Norway - Full Moon 160 - 10/04/09
It's a label showdown!
Metronomicon Audio vs. Jester Records - Round 3
Center of the Universe (C.O.U.): Bestboy Electric
(2001 Metronomicon Audio: MEAU.0003.CDR)
Arcturus: Disguised Masters
(1998 Jester Records TRICK-003 - CD)
Welcome to round 3 in the label showdown series between Metronomicon Audio and Jester Records!
Since we've more or less totally missed out on reviewing the output of these two great labels, we are going
through their entire catalogues, matching the releases from each label consecutively against each other.
Humorously counting goals
and giving out yellow
and red cards, soccer style -
but first of all reviewing the music. For more introductory information on this label match, see
C.O.U.'s third release Bestboy Electric is presented in the typical Metronomicon fashion - a CD-R packed
in a flexible plastic sleeve with inserts, and a folder containing art.
The Arcturus release comes in a jewel case and includes a multi-folded booklet with art and
the lyrics for "Deception Genesis", the only completely new track on this compilation.
Disguised Masters is a compilation of mostly remixed older material from the 1997 Arcturus album La Masquerade Infernale and it goes off in many directions.
After the short, loopy When collage intro of "White Tie Black Noise", "Deception Genesis" takes us straight into the musical
territory of Ulver's Themes From William Blake's The Marriage Of Heaven And Hell
. It's dramatic, dark and eerie. It is also the only completely new track on this album.
This song, and others here, are presumably sung by Kristoffer Rygg, a member of both Ulver and Arcutrus, which of course explains
some of the musical similarities.
"Du Nordavind", from the 1994 Constellation EP, here in a 1998 re-recording, switches between black metal vocals, electronically twisted vocals, and straight singing.
Like the previous track, we get the atmospheric themes and the heavier ones, a little too predictable and
perhaps not the best display of Arcturus' symphonic metal mix.
We move on from the three opening songs, grouped together as "Preludium", into "Interludium", which makes up the
major part of the album. The mostly instrumental "darktrip" remix of "Alone" develops from mysterious
ambience into alienated dance chill.
Also "The Throne of Tragedy" starts out ambient, submarine-like with whispering vocals, but quickly goes off
into various rather anonymous rhythmic themes.
This track is a "jungle remix" by Phantom FX, but this musical genre field is somewhat beyond my vocabulary, so I just ignorantly take a note of that.
The slower instrumental "Le Masquerade Infernale" has a ghostly feeling, but is floating around almost too simple keyboard chords.
Boldly, "Master of Disguise" moves into hip-hop territory. Rap and metal can be welded successfully, but
here it sounds a little awkward. The "Painting My Horror" remix by G. Wolf is rather forgettable, as is the lazy techno mix of "Ad Astra".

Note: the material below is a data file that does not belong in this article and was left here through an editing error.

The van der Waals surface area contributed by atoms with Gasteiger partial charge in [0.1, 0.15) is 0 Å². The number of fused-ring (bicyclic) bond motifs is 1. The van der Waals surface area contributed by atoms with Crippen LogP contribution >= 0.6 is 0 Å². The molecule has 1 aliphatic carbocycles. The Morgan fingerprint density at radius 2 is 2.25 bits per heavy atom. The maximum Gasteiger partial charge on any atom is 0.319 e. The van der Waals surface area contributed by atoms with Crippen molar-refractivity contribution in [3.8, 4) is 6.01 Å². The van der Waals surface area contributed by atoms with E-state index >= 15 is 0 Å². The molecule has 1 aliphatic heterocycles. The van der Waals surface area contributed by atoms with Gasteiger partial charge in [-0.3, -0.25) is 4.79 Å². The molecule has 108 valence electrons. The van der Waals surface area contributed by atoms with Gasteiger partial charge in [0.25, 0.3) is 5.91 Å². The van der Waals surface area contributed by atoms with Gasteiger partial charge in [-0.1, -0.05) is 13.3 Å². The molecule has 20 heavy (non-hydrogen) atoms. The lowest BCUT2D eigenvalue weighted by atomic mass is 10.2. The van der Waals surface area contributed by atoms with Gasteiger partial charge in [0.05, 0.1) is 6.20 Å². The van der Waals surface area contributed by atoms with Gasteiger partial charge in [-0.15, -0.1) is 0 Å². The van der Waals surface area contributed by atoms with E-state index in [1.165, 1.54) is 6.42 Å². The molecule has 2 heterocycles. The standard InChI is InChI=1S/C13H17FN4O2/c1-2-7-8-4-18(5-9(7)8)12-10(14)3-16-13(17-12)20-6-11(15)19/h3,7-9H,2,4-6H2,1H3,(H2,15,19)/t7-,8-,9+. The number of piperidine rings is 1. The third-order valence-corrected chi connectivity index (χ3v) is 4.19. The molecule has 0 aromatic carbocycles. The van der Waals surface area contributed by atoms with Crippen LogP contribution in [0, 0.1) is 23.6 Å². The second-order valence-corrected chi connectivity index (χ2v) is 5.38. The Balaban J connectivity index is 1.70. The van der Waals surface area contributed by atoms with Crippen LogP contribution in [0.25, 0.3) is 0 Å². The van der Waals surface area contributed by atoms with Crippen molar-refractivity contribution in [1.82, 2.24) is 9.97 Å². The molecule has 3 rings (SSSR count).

Onto the "Postludium" section, which consists of only the "Ad Astra" track, in a chamber ensemble version. Not the most
challenging piece neither to play nor listen to, but a somber, melancholy (and a little boring) end to the album.
I am sure this is not an essential album in the Arcturus discography, but probably worth checking out if you like
the La Masquerade Infernale album and would like to experience different mixes of these songs.
For the uninitiated, this album will probably seem unfocused and in large parts uninteresting.
Arcturus operates in the space between dark industrial ambient and theatrical metal. If you want to label them
avant-garde or post-black metal, you're welcome. As with Ulver, apocalyptic and dystopian visions galore,
but the Arcturus flavour seems a little too pretentious too me
and doesn't reach the level of sophistication possessed by Ulver.
But this being a compilation of remixes, I give them the benefit of doubt in that regard.
Over to Bestboy Electric! "Bestboy # 1" is just a short blippy intro, so we jump straight to track number two, "Colour out of Concrete",
a playful and mostly upbeat mid-tempo tune with synthetic bass & rhythms. My toleranse level for fast electronic rhythm
patterns has increased since starting this series, but I still can't wholeheartedly say this is a joy for me to listen to.
"Noisy Dreams / Dreamy Noise" has some kind of static noise melding with the vocals, making it difficult to hear the words,
over some toy-like synths. Casio light-noise-pop, again playful, again the fast breakbeats,
but more tedious than catchy.
The slower and more naked "The Answer to the Riddle" is welcome, but it isn't the most memorable of C.O.U. songs.
"Fell down from the sky" is also rather nakedly instrumented, a rather simple and mellow tune - nice, but still no cigar.
"Conversations With the Lower Consciousness" has all the staplemarks of what is not to like about
C.O.U. - in-your-face synthetic rhythms, a boring melody and (I feel bad about bringing this up once again)
the out of tune singing.
But when the eastern sounding string instrument plucking arrives, this guides the song into a short and enjoyable funky theme.
Closing the album is the very experimental and shifting 8 minute long instrumental "Bestboy # (Tilted 8)", with a staccato progrock organ solo and a sinking woodwind section
over a mix of progressive house and a Super Mario soundtrack, an almost industrial but still cosy collage. My favourite track on this album, but all in all, this release is not
a great leap forward for Center of the Universe.
Match result: Metronomicon Audio 1 () - Jester Records 1 ()
Next head-to-head meeting is the self-titled Cyrano & Center of The Universe release from Metronomicon Audio which is up against the When release Psychedelic Wunderbaum from Jester Records.
Copyright © 2009 Knut Tore Breivik